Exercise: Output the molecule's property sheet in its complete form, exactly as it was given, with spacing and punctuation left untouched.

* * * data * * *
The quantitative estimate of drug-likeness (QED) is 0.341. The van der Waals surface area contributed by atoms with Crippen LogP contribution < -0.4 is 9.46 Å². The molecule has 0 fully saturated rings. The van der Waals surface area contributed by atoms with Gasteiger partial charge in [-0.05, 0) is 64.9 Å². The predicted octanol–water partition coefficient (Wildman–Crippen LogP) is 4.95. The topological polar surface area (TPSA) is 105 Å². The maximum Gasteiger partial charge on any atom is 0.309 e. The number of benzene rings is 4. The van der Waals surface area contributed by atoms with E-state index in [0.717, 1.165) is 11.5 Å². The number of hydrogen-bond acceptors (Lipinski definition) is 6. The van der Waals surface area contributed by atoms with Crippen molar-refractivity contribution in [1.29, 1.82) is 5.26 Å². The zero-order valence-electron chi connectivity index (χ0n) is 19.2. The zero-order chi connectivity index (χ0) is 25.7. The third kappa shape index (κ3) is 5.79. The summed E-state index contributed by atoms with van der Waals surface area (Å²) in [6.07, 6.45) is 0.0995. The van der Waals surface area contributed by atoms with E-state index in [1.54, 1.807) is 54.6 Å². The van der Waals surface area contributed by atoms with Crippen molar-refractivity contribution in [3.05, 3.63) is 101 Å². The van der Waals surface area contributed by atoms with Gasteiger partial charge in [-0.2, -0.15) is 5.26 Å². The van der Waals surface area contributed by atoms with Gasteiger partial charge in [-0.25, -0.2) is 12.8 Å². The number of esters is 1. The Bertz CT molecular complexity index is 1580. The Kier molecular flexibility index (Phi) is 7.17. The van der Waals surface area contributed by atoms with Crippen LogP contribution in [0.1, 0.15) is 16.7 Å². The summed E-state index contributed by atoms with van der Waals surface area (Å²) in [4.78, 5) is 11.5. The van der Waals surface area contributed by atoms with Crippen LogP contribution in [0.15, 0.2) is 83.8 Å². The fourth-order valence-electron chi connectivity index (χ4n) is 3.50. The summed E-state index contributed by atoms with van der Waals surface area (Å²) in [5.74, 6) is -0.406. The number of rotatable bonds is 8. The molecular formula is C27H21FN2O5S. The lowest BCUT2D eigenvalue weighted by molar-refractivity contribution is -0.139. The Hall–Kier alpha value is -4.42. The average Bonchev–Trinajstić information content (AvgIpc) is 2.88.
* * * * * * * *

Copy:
The quantitative estimate of drug-likeness (QED) is 0.341. The van der Waals surface area contributed by atoms with Crippen LogP contribution < -0.4 is 9.46 Å². The molecule has 0 fully saturated rings. The van der Waals surface area contributed by atoms with Gasteiger partial charge in [-0.05, 0) is 64.9 Å². The predicted octanol–water partition coefficient (Wildman–Crippen LogP) is 4.95. The topological polar surface area (TPSA) is 105 Å². The maximum Gasteiger partial charge on any atom is 0.309 e. The number of benzene rings is 4. The van der Waals surface area contributed by atoms with E-state index in [0.717, 1.165) is 11.5 Å². The number of hydrogen-bond acceptors (Lipinski definition) is 6. The van der Waals surface area contributed by atoms with Crippen molar-refractivity contribution in [1.29, 1.82) is 5.26 Å². The zero-order valence-electron chi connectivity index (χ0n) is 19.2. The zero-order chi connectivity index (χ0) is 25.7. The third kappa shape index (κ3) is 5.79. The summed E-state index contributed by atoms with van der Waals surface area (Å²) in [6.07, 6.45) is 0.0995. The van der Waals surface area contributed by atoms with E-state index in [1.54, 1.807) is 54.6 Å². The van der Waals surface area contributed by atoms with Crippen molar-refractivity contribution in [3.05, 3.63) is 101 Å². The van der Waals surface area contributed by atoms with Gasteiger partial charge in [-0.2, -0.15) is 5.26 Å². The van der Waals surface area contributed by atoms with Gasteiger partial charge in [-0.25, -0.2) is 12.8 Å². The number of esters is 1. The Bertz CT molecular complexity index is 1580. The Kier molecular flexibility index (Phi) is 7.17. The van der Waals surface area contributed by atoms with Crippen LogP contribution in [0.1, 0.15) is 16.7 Å². The summed E-state index contributed by atoms with van der Waals surface area (Å²) in [4.78, 5) is 11.5. The van der Waals surface area contributed by atoms with Crippen LogP contribution in [0.15, 0.2) is 83.8 Å². The fourth-order valence-electron chi connectivity index (χ4n) is 3.50. The summed E-state index contributed by atoms with van der Waals surface area (Å²) in [5.74, 6) is -0.406. The number of rotatable bonds is 8. The molecular formula is C27H21FN2O5S. The lowest BCUT2D eigenvalue weighted by molar-refractivity contribution is -0.139. The Hall–Kier alpha value is -4.42. The average Bonchev–Trinajstić information content (AvgIpc) is 2.88.